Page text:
Another focus of the exhibition: the self-help housing initiatives known as “micro-brigades” in Havana, which involved neighborhoods joining forces to create new living spaces. A lighthouse project that Fidel Castro proudly presented to Mikhail Gorbachev during the latter’s 1989 state visit to Cuba. Austerity in terms of shapes, a negotiation of processes and approaches, and simplicity in the results: Just like the exhibition, the subject calls for in-depth analysis and debate. But not to worry: With its 12-volume series of publications, “Wohnungsfrage” readily provides some four kilograms of carefully researched and well-presented reading material for those wishing to immerse themselves in the subject. Packed with reproductions and historical research, documentaries on selected projects by architects and action groups, rounded out by the essay and atlas volume “Housing after the Neoliberal Turn”.
So is it worth the effort? What becomes clear is that housing is by no means synonymous with beautifully decorated withdrawal from everyday life outside. That our own four walls do not necessarily have to provide that homey feel-good alternative to what’s outside, but can indeed be part of a world that openly engages in debate. So do these endeavors necessarily culminate in the kinds of social revolts that Engels propagated as a precondition for solving the housing question? Rather not. Instead, the exhibition provides inspiration for all those who dislike being told how they ought to live, those who point up alternatives, sometimes in a belligerent, sometimes in a playful manner. There are no instructions for future building because living is a matter of negotiation between everyone involved.
Series of publications
Into the dust with the enemies of Brandenburg! Come to Brandenburg with us! For behind its fences and trees, in the meadows and on the lakes we have discovered amazing architecture well worth exploring.
Four action groups teamed up with international architecture studios for the show.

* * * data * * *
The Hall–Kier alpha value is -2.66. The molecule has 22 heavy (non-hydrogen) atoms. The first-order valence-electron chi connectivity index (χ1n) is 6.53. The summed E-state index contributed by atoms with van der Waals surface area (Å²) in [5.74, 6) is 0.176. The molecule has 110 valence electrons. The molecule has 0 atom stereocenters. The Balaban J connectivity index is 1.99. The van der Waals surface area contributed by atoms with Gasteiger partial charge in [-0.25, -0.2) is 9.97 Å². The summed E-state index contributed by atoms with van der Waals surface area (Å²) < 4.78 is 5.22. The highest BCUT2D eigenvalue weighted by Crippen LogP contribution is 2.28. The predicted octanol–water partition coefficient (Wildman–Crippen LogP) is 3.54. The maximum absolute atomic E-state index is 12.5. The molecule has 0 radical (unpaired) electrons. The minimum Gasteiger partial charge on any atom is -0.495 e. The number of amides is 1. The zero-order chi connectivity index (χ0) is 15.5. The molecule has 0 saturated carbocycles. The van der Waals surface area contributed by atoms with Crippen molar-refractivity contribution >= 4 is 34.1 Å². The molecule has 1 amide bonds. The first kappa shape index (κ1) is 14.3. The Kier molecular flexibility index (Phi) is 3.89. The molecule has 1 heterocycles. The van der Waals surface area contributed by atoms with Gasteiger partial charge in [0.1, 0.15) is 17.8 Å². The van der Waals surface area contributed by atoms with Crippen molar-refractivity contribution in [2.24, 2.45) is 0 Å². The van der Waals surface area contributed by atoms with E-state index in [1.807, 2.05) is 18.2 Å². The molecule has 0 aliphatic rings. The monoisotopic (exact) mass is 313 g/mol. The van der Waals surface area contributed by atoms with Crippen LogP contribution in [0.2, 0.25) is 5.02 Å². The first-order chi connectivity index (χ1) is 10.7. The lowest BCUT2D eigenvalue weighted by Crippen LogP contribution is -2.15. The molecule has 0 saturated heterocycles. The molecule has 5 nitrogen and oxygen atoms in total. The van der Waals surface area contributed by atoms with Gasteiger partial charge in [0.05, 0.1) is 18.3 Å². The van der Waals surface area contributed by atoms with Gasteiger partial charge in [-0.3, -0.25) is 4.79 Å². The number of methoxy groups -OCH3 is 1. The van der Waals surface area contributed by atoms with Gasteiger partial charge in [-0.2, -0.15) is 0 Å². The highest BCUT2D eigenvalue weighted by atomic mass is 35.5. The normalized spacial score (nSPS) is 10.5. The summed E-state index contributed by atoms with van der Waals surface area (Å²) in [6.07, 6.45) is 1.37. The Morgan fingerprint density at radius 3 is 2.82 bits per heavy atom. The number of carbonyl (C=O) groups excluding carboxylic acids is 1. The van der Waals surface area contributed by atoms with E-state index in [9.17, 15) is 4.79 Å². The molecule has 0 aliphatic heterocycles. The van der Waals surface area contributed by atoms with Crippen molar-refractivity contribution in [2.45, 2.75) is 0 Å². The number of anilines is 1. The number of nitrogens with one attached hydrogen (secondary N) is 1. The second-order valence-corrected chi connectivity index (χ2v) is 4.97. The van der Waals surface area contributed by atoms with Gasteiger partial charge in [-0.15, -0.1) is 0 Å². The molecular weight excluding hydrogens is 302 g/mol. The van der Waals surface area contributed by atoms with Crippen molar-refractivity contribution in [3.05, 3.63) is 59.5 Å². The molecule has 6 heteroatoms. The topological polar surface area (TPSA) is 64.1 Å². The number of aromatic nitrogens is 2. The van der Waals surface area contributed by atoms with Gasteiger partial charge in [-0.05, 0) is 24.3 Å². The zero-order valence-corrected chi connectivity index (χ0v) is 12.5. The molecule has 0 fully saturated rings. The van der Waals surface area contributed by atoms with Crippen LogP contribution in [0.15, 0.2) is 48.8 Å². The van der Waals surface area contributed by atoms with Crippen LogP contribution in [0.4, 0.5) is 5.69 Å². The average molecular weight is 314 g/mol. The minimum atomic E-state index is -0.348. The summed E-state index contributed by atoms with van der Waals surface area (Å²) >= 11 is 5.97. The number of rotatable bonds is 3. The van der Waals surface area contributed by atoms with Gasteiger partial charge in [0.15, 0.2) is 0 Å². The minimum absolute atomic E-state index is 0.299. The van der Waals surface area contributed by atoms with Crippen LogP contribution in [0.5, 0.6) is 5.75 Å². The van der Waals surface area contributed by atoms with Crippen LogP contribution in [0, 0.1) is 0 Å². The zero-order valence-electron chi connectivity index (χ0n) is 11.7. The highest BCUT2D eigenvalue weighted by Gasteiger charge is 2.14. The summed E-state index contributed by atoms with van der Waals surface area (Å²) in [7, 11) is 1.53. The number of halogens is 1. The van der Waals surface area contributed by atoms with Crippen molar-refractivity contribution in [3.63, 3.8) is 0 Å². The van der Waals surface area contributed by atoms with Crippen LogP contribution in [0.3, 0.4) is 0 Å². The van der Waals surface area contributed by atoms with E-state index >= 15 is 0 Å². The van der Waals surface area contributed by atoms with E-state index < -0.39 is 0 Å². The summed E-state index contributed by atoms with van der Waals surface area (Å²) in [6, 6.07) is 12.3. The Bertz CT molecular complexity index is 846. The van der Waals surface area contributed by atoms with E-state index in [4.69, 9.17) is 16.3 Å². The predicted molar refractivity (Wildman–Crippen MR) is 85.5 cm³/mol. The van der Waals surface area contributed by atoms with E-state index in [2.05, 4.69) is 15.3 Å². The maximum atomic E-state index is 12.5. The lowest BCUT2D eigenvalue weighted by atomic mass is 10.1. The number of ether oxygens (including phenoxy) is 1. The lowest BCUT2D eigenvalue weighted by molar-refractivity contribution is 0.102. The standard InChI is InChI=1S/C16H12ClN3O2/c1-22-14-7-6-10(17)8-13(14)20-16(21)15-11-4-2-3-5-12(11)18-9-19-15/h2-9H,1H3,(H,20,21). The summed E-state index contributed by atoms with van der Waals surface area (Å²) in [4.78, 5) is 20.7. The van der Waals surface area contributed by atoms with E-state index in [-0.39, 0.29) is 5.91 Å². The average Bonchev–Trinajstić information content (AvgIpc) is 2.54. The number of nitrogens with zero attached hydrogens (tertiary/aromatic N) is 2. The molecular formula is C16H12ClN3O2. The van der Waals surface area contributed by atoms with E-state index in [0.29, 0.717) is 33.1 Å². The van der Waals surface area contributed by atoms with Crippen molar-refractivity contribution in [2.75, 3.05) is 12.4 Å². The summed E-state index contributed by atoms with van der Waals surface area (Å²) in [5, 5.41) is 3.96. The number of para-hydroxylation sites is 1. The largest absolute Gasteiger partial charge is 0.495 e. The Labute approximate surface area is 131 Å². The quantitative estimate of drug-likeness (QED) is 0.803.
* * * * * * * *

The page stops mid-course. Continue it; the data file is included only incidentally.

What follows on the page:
Photo © Laura Fiorio
Bernd Scherer, director of the HKW, speaks at the exhibition opening at the stand of "Kotti & Co". Photo © Laura Fiorio
For tenants’ association “Kotti & Co” Estudio Teddy Cruz + Forman created a construction kit for mobile protest. Photo © Estudio Teddy Cruz + Forman
The “Kooperative Labor Studierender” (Kolabs) joined forces with Atelier Bow-Wow from Tokyo.
Photo © Jens Liebchen / Haus der Kulturen der Welt
The timber frame structure “Urban Forest” by Atelier Bow-Wow is organized around a central meeting place and dining area. Photo © Thomas Edelmann
For “Berlin Excavation” by artist Lara Almarcegui 400 cubic meters of soil excavated in Berlin’s Chausseestrasse was brought into the museum. Photo © Thomas Edelmann
“Stille Strasse 10” from Berlin’s Pankow district, a meeting place for young and old, teamed up with London-based architects Assemble…. Photo © Jens Liebchen / Haus der Kulturen der Welt
… and addressed the topic of communal and autonomous forms of living for senior citizens.
Photo © Assemble Studios, 2015
The housing question is one about living spaces we already have and want to change.
Photo © Laura Fiorio
The “Realism Working Group” from Frankfurt’s Städel Academy investigates with Dogma architects occupancy for residential properties and work spaces. Photo © Dogma
The construction kit for „Kotti & Co“ was produced by an industrial high-bay warehouse manufacturer located in the Mexican city of Tijuana. Photo © Thomas Edelmann
“Urban Villa“ by “Realism Working Group“ together with Dogma want to enable working and living in a compact space on two storeys. Photo © Thomas Edelmann